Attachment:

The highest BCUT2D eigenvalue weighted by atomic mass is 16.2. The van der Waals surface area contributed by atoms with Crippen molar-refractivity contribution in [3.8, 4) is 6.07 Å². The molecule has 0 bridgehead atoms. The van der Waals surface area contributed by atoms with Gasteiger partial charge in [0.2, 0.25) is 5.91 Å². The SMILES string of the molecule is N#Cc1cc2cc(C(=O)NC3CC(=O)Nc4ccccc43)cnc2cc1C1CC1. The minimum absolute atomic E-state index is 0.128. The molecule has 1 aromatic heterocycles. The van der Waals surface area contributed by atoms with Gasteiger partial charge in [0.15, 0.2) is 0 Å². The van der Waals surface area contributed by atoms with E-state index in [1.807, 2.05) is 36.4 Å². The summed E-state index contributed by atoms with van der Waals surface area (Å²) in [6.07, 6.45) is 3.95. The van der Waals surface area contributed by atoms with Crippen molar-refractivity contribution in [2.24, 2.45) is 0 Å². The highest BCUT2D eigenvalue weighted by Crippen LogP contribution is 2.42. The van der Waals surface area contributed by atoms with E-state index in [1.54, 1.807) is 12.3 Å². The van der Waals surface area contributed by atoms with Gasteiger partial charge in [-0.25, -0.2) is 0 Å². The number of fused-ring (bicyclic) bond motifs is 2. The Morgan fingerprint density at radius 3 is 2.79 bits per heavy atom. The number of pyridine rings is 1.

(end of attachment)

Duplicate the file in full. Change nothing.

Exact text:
The highest BCUT2D eigenvalue weighted by atomic mass is 16.2. The van der Waals surface area contributed by atoms with Crippen molar-refractivity contribution in [3.8, 4) is 6.07 Å². The molecule has 0 bridgehead atoms. The van der Waals surface area contributed by atoms with Gasteiger partial charge in [0.2, 0.25) is 5.91 Å². The SMILES string of the molecule is N#Cc1cc2cc(C(=O)NC3CC(=O)Nc4ccccc43)cnc2cc1C1CC1. The minimum absolute atomic E-state index is 0.128. The molecule has 1 aromatic heterocycles. The van der Waals surface area contributed by atoms with Gasteiger partial charge in [0.15, 0.2) is 0 Å². The van der Waals surface area contributed by atoms with E-state index in [1.807, 2.05) is 36.4 Å². The summed E-state index contributed by atoms with van der Waals surface area (Å²) in [6.07, 6.45) is 3.95. The van der Waals surface area contributed by atoms with Crippen molar-refractivity contribution in [2.24, 2.45) is 0 Å². The highest BCUT2D eigenvalue weighted by Crippen LogP contribution is 2.42. The van der Waals surface area contributed by atoms with E-state index in [1.54, 1.807) is 12.3 Å². The van der Waals surface area contributed by atoms with Gasteiger partial charge in [-0.25, -0.2) is 0 Å². The number of fused-ring (bicyclic) bond motifs is 2. The Morgan fingerprint density at radius 3 is 2.79 bits per heavy atom. The number of pyridine rings is 1.